A man walks his dog downtown after a snow storm on February 16, 2021 in Fort Worth, Texas. Ron Jenkins/Getty Images/AFP
A man walks his dog downtown after a snow storm on February 16, 2021 in Fort Worth, Texas. Ron Jenkins/Getty Images/AFP

Winter weather moves east as power is restored to millions in Texas

By The Washington Post Time of article published Feb 18, 2021

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The Arctic outbreak associated with two major winter storms is maintaining its grip on much of the Lower 48 states, but the electricity grid in Texas has started to come back online, with power restored for millions of customers in hard-hit Texas.

Still, according to power outage.us, nearly 500,000 customers in Texas were in the dark Thursday morning - putting them at risk of hypothermia, with the additional challenges of contaminated water and dwindling food supplies.

The death toll in the cold, snow, ice and power outages has reached at least 20 since Sunday, when temperatures plunged sharply. The sprawling storm that brought snow and ice to Texas and Louisiana is now bringing hazardous weather to the Mid-Atlantic and Northeast.

Despite the gains in restoring electricity, Texans could face more outages in the coming days as emergency conditions continue, the state's grid operator said.

The Electric Reliability Council of Texas said that while load-shedding was not happening now, more than 40,000 megawatts of generation remained on forced outage because of harsh weather. Transmission owners were working to turn the lights back on, the operator said, but "some level of rotating outages may be needed over the next couple of days to keep the grid stable."

"We're to the point in the load restoration where we are allowing transmission owners to bring back any load they can related to this load shed event," ERCOT Senior Director of System Operations Dan Woodfin said in a statement. "We will keep working around the clock until every single customer has their power back on."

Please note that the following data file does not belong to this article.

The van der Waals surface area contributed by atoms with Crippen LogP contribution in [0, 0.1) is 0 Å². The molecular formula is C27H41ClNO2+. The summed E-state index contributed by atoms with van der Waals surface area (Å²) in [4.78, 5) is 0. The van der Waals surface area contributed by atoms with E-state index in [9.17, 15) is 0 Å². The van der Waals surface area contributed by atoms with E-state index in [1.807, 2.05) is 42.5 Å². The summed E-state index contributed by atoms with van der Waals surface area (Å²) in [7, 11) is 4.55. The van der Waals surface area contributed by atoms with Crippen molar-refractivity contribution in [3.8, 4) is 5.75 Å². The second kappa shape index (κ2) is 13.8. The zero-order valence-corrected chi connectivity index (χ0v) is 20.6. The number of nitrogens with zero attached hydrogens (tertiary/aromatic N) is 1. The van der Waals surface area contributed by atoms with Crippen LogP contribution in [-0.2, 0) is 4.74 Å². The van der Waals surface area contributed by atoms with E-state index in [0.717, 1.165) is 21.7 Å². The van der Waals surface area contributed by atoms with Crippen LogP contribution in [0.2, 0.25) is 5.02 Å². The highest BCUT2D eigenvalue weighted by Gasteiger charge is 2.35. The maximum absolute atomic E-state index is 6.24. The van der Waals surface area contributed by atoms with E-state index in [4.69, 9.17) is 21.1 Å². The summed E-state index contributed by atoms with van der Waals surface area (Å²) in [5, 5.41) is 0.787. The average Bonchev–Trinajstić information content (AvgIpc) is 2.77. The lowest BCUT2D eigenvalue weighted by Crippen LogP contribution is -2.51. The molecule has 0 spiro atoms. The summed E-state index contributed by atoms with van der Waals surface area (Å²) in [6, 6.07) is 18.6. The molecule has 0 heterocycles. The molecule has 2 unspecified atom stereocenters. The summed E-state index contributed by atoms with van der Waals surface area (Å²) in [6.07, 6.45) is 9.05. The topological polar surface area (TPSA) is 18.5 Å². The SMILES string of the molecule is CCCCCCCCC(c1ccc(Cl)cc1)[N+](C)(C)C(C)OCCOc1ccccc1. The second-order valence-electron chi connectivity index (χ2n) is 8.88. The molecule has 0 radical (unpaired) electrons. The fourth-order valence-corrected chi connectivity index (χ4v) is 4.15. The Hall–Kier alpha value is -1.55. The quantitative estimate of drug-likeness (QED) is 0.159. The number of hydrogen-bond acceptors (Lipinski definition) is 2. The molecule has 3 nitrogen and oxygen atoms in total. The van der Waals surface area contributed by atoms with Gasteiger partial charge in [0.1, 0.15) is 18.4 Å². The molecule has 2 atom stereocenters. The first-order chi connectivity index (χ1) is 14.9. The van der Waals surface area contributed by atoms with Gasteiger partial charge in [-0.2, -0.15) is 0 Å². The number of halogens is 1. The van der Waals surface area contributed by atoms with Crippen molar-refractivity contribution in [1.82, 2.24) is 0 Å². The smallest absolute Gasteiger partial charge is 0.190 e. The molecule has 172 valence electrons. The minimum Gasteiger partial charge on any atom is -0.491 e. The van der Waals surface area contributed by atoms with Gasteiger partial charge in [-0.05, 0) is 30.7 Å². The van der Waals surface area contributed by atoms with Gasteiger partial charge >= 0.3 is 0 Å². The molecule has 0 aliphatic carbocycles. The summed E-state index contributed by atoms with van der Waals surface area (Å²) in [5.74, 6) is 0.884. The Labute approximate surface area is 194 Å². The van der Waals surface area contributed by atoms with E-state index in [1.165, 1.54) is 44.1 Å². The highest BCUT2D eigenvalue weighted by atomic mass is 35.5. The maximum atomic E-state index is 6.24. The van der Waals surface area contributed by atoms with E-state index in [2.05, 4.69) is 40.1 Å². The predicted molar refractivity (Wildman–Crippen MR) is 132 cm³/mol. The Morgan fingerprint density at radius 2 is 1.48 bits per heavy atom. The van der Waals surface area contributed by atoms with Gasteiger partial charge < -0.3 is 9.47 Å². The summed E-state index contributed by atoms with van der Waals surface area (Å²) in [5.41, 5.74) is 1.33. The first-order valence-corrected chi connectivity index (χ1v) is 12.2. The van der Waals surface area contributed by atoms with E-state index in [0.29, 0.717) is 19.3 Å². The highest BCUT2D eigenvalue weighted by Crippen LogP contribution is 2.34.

ERCOT said customers without power were probably in areas that experienced ice storm damage on the distribution system, and areas taken out of service that need to be restored manually by grid workers. Large industrial facilities that voluntarily shut down to preserve power were also affected, according to the operator.

It's been a marathon week for dangerous winter weather across the Lone Star State, and the third winter storm in a week continues to affect south-central Texas. San Antonio is under a winter storm warning, while Austin remains under a winter weather advisory, with snow likely to fall most of today.

The latest storm will bring snow to a relatively limited region compared with earlier this week, when every county in Texas was under a winter storm warning. San Antonio could see one to three inches of accumulation, with as much as half a foot possible for the Rio Grande plains and the area between San Angelo and Interstate 10.

Farther north east, Austin looks to see a dusting to an inch, along with a light glaze of ice. Snow will last most of the day, lingering into the evening hours before rapidly dissipating shortly after sunset.

Though the snow remains confined to south-central Texas, dangerously cold temperatures will continue to be ubiquitous across the state. Austin could dip into the upper teens to near 20 degrees Thursday night into Friday morning, San Antonio to near 20 and Dallas-Fort Worth down to around 14 degrees. Single digits will be found in the Panhandle, such as Amarillo, where a low of 3 or 4 degrees is possible. In Houston, along the Gulf Coast, lows in the upper 20s are likely.

Once again, subfreezing air will probably surge as far south as Mexico. A marked warm-up will begin Saturday.

Also Thursday, President Joe Biden has approved an emergency declaration for Oklahoma, the White House said Thursday, unlocking federal assistance for the state as it battles the effects of severe winter weather pummeling the region.

The declaration authorizes the Federal Emergency Management Agency to coordinate disaster relief in the state's 77 counties in response to the winter storms.

"Specifically, FEMA is authorized to identify, mobilize, and provide at its discretion, equipment and resources necessary to alleviate the impacts of the emergency," the White House said in a statement.

Oklahoma Gov. Kevin Stitt, R, thanked the president for "quick action" in approving the request. Stitt asked the White House for help Wednesday and said Biden had pledged federal support in a phone call with the governor.

The state's top emergency official, Mark Gower, said record-breaking low temperatures, combined with heavy snow and freezing rain, had strained communities throughout the state and made federal support crucial.

Washington Post

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